Boston, Part Two
We were going to walk to Harvard yesterday, explore the campus, and see a museum. The weather called for rain during the afternoon, but I figured as long as we set out before noon, we’d be fine. We’d get to the campus and seek refuge indoors if things got a little damp.
Hannah and I were only slightly behind schedule. At precisely 12:09, the rain started.
“We can still do this,” said Hannah.
We walked two blocks. The rain pounded down, and we were both immediately soaked.
“There’s no way we can do this,” I said.
We went back to the hotel and assessed our options.
“I vote for suicide,” I said.
I have a serious problem with rain, due to my sensitivities to touch and temperature. My brain perceives rain as an attack, and goes into fight or flight mode. But you can’t fight or flee something that’s surrounding you. So when faced with rain I eventually shut down completely. Up until that point, I’m just sad and angry.
“We can go to the Museum of Science,” said Hannah. “See if it’s any good. It’s close to here, isn’t it?”
“We can go there for a few hours and then maybe grab lunch somewhere. Maybe the rain will have cleared up by then, and we can go to Harvard.”
We ventured out into the rain, and my God, it was miserable. I trudged along the sidewalk, head down, barely looking at where I was going.
We found the museum and bought tickets. Upon surveying the map we realized that this was an enormous motherfucking museum. Architecturally it doesn’t make a whole lot of sense. There are three wings which for the most part are separate buildings; they’re only occasionally connected to each other. Considering that, the museum is surprisingly easy to navigate.
There’s so much to do and see. It’s an overwhelming surplus of stuff. Hannah and I wandered around for five or six hours, and I don’t think we even saw everything.
I ended up dizzy and overloaded, but unsure as to why I was feeling this way. Was I hungry? Tired? Sensorily overwhelmed? Some combination of the three? My head wasn’t working so well due to whatever was causing my head to not work so well, so I had a hard time figuring out why my head wasn’t working so well, and what I should do to make it work better.
We waded back to our hotel room through the driving rain. I was a mess. I was involuntarily spacing out- which isn’t good- and my affect had gone flat, which is a huge red flag. That’s one of the last things to go before I become completely nonfunctional.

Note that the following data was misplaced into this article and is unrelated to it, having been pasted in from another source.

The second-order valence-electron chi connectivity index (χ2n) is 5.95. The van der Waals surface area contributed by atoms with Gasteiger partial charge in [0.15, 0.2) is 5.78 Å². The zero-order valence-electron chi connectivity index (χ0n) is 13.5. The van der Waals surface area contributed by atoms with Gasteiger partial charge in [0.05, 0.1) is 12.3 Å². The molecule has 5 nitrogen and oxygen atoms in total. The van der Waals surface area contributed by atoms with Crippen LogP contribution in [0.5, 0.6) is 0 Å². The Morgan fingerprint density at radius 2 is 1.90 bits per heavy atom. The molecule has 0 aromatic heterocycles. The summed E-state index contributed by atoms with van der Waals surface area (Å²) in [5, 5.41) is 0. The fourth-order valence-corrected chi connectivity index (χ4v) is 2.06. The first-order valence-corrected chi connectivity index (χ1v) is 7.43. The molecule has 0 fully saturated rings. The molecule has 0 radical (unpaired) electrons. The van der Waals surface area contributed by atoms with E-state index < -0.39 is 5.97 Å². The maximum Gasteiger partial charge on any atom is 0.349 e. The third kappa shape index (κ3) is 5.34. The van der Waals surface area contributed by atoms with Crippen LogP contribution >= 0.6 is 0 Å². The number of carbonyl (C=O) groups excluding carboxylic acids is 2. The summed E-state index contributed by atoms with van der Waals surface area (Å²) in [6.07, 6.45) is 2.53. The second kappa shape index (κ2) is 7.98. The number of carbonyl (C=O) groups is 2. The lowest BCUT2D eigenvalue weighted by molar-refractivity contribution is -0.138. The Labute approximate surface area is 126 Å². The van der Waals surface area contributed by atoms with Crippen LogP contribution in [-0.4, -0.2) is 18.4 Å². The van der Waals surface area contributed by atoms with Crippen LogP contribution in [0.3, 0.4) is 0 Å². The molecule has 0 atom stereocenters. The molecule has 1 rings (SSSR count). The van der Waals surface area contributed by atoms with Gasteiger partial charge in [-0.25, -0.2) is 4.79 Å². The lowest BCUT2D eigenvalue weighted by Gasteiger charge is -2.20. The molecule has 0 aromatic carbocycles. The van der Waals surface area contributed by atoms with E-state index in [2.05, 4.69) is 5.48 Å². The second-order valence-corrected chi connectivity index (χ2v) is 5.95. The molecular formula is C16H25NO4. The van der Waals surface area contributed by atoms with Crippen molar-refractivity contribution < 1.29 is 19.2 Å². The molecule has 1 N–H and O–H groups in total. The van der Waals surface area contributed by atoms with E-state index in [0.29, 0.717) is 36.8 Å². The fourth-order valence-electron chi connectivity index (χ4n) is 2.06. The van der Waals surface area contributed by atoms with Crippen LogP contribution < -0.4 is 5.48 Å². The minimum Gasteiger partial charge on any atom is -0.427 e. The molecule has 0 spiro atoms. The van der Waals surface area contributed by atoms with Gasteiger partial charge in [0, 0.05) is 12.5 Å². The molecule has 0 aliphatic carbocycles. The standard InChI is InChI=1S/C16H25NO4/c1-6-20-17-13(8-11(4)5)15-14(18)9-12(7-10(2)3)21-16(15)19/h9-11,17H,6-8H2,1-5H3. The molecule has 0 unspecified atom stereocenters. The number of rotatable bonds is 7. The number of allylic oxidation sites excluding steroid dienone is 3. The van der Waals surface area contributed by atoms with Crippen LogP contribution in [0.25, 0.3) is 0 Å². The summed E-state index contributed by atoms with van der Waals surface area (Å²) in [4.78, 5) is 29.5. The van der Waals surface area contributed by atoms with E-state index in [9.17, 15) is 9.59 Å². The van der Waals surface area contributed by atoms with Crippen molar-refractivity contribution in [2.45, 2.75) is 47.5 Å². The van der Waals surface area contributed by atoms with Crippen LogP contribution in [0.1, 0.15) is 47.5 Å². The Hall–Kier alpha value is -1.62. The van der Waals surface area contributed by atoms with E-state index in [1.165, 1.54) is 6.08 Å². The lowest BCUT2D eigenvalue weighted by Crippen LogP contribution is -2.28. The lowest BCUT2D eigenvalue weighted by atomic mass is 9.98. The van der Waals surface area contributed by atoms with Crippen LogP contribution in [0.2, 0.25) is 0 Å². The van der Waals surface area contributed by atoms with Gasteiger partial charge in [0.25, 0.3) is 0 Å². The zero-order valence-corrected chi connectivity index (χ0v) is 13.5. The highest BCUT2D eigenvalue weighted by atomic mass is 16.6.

“Are you feeling okay?” asked Hannah.
“I am on the precipice of a profound multisensory collapse,” I said.
Which must have been really reassuring for her to hear, because I had to help her go to the bathroom.
We sat around for awhile not doing much of anything, which gave me time to recharge.
Then we decided to set out for The Cheesecake Factory, which might be the ultimate expression of American cuisine. We’d already had cheesecake from there the night before, but we wanted a full meal.
And more cheesecake.
I had noticed from our window that it was still raining heavily outside. Heading down to the lobby, Hannah looked at me and said, “You look like we’re heading to your mother’s funeral.”
Walking to the restaurant wasn’t as bad as walking to the museum, because our route was more protected. We crossed through a tunnel as well as several overhangs.
The restaurant was too crowded- they usually are- but the food was fantastic. We ate so much we became physically uncomfortable, and somehow managed to waddle our way back to the hotel.
Then we passed into a food coma.
Today thankfully there is no rain forecasted. Today we will go to Harvard. We will see a museum. We will see beautiful buildings.
We will be dry.